Lamma Island

Today my friends and I visited a small island off the coast of Hong Kong Island, called Lamma Island.

It was cute and very quaint. Although it did seem like a place more fit for tourists, it still had a very local vibe. The island is primarily a fishing village and has multicultural diverse communities.

We had very fresh seafood (caught that afternoon) and walked along a path through the island through forests.

Visiting Lamma was a nice fresh perspective from the busy buzzing Hong Kong city.

These types of trips are exactly what I get very excited about.

I don’t need big fancy cars, luxury items or shopping, or expensive restaurant meals to have a good time.

Just me and my friends, enjoying the island, enjoying the water, enjoying the food, and talking philosophy too of course.

Great day overall.67718570_652822358554833_5787748712335802368_n.jpg67095738_1907949242639665_7937657844331970560_n.jpg



Modern money has no intrinsic value

and I think that makes it the most fascinating case study ever

The USD is the global reserve currency and 60% of world transactions are dealt in USD

That’s crazy

The USD is backed by US.

But if the country’s economy fails, like Venezuela, Ecuador, or Zimbabwe, then the currency also fails. Zimbabwe now uses the USD after their currency fell to a value of zero. Now you can get 100 trillion dollar Zimbabwe bills on eBay for roughly $80

Money has value not intrinsically, but universally is accepted as valuable because of a universal trust

This is the reason a lot of things in our world exists

Communities, religions, brands, Bitcoin and all cryptocurrencies

Even the local bar you go to, which might not intrinsically be better than the pub two doors over, will garner more people if there is a higher perceived trust of value

Certain parts of India don’t accept the 10 rupee coin because it is perceived as non-legit, despite being fully and legitimately backed by the Central Bank of India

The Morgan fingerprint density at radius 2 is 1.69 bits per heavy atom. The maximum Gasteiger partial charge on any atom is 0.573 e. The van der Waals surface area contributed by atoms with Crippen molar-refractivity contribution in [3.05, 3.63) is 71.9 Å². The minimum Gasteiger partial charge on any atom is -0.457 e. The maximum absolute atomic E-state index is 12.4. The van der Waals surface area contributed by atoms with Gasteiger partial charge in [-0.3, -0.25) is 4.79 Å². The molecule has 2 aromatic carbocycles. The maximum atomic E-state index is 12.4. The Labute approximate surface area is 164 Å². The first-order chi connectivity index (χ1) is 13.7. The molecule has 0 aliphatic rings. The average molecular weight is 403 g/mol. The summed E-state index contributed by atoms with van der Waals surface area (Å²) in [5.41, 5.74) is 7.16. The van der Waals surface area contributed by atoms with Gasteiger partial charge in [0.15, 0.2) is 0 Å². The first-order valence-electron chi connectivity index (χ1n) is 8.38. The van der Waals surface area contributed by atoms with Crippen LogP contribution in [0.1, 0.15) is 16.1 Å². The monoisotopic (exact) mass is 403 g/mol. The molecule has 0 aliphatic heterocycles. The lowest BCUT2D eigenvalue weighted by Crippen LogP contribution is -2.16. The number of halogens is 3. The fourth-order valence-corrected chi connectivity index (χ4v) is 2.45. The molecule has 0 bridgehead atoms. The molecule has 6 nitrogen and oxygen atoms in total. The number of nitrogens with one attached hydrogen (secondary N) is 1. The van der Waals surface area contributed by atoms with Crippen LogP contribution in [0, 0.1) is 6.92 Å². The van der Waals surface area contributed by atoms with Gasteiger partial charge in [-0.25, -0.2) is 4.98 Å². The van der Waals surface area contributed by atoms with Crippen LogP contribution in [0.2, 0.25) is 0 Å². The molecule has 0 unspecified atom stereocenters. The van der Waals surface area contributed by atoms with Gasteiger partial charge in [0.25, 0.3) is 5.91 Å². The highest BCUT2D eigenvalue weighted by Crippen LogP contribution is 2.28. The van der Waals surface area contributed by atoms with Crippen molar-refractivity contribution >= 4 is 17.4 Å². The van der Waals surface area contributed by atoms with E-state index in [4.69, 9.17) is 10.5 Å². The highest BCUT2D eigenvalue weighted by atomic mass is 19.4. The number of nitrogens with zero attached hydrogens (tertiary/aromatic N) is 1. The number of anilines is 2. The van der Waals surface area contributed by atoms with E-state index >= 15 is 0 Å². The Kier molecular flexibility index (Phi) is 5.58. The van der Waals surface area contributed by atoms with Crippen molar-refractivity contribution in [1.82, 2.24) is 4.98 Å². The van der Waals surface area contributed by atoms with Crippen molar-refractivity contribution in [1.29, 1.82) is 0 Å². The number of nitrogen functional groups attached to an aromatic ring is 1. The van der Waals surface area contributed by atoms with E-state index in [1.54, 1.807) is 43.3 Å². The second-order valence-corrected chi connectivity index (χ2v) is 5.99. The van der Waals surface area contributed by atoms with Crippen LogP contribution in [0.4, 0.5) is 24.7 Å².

psychologically, we want to tag along on what everyone else uses

and that’s why money is valuable: because we all deem it to be

But what if one day we don’t?

That is why money is so interesting. It is a platform for power, but also a platform subject to collapse

We have a soul

How do we know we have souls?

There are many theories and ways to arriving to an answer

But I think the most compelling response to why we have souls?

We love the dead.

We love past the physical body.

It’s not something we see

The soul is a feeling


P.S. I published another “The Jawesome Life” podcast.

Check it out on Spotify/Apple Podcasts/Overcast. It’s called “Life is a Grocery Store”

I Appreciate You.

I’m not ready

Tomorrow my friend is driving us back to Villanova… 

A 7-hour drive. Thanks Philip.

But I’m not ready to go back and leave these vacation days. I’m not ready to go back into reality, to school, to my life where everything becomes more consequential.

But I’ve been reading this book called The Art of Possibility

It’s written by Ben Zander, who is the conductor of the Boston Philhamonic, and his wife, Rosamund Stone Zander.

Using music as their metaphor, the Zander’s taught me this important rule when it comes to approaching not only musical performance, but also life: Rule Number 6.

And Rule Number 6 says to “Don’t take yourself too seriously”

I think I really could have used that lesson when I was in high school. When I played violin, every missed note and every mistake to me seemed like a catastrophe. Getting a B on a test was blasphemous to my morals. And of course, I was heartbroken after not getting into my dream university.

But here I am. None of that matters to me now. Why did I need to take myself so seriously at the age of 17?

I’m 19 now, and I need to still actively practice this lesson. 

I recently did very poorly on my marketing test, and it’s probably a first for me for getting such a low grade on an exam. But I spent no more than 30 minutes sulking. And moved on.

And tomorrow, even though I am going back to school, back to this reality of life that I am consciously afraid of, I think I just need to apply Rule Number 6. Don’t take myself so seriously.

Vacations are great. Reality is also great, if you can learn to not take everything so seriously. (Obviously, some things that ARE serious need to be taken seriously).

But ask yourself: will this matter to you in 5 years?

If the answer is no, then don’t spend more than 30 minutes feeling regretful about it.

It’s time to go back to reality. 

This time, it won’t feel as stressful as before, because reality to me isn’t that serious. It’s life. And I intend to enjoy it.

Oh, and what are the other rules? There are none!